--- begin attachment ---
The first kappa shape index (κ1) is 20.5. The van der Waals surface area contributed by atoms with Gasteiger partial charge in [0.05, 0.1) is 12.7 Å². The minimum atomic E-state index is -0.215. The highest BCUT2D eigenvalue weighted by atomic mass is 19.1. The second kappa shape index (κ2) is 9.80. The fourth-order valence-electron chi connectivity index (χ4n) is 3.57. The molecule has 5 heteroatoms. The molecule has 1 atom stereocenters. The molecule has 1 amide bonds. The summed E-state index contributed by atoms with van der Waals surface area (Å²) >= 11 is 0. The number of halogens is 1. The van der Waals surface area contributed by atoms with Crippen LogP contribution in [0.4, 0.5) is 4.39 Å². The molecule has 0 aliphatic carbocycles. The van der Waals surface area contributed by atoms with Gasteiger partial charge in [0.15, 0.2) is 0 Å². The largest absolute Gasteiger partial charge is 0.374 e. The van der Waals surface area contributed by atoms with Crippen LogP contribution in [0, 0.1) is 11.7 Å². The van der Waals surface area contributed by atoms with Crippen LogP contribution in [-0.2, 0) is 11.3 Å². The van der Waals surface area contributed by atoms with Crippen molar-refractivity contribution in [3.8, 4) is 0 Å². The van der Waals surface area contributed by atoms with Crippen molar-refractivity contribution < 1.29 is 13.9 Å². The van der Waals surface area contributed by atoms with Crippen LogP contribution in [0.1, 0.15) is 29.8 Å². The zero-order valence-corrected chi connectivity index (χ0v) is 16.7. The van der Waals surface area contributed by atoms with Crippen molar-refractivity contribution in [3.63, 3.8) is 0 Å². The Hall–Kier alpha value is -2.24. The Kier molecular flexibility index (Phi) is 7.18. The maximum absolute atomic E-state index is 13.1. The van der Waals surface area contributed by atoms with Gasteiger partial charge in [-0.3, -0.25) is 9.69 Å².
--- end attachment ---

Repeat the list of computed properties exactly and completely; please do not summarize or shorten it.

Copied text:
The first kappa shape index (κ1) is 20.5. The van der Waals surface area contributed by atoms with Gasteiger partial charge in [0.05, 0.1) is 12.7 Å². The minimum atomic E-state index is -0.215. The highest BCUT2D eigenvalue weighted by atomic mass is 19.1. The second kappa shape index (κ2) is 9.80. The fourth-order valence-electron chi connectivity index (χ4n) is 3.57. The molecule has 5 heteroatoms. The molecule has 1 atom stereocenters. The molecule has 1 amide bonds. The summed E-state index contributed by atoms with van der Waals surface area (Å²) >= 11 is 0. The number of halogens is 1. The van der Waals surface area contributed by atoms with Crippen LogP contribution in [0.4, 0.5) is 4.39 Å². The molecule has 0 aliphatic carbocycles. The van der Waals surface area contributed by atoms with Gasteiger partial charge in [0.15, 0.2) is 0 Å². The largest absolute Gasteiger partial charge is 0.374 e. The van der Waals surface area contributed by atoms with Crippen LogP contribution in [0, 0.1) is 11.7 Å². The van der Waals surface area contributed by atoms with Crippen LogP contribution in [-0.2, 0) is 11.3 Å². The van der Waals surface area contributed by atoms with Crippen molar-refractivity contribution in [3.8, 4) is 0 Å². The van der Waals surface area contributed by atoms with Crippen molar-refractivity contribution < 1.29 is 13.9 Å². The van der Waals surface area contributed by atoms with Crippen LogP contribution in [0.1, 0.15) is 29.8 Å². The zero-order valence-corrected chi connectivity index (χ0v) is 16.7. The van der Waals surface area contributed by atoms with Crippen molar-refractivity contribution in [3.63, 3.8) is 0 Å². The Hall–Kier alpha value is -2.24. The Kier molecular flexibility index (Phi) is 7.18. The maximum absolute atomic E-state index is 13.1. The van der Waals surface area contributed by atoms with Gasteiger partial charge in [-0.3, -0.25) is 9.69 Å².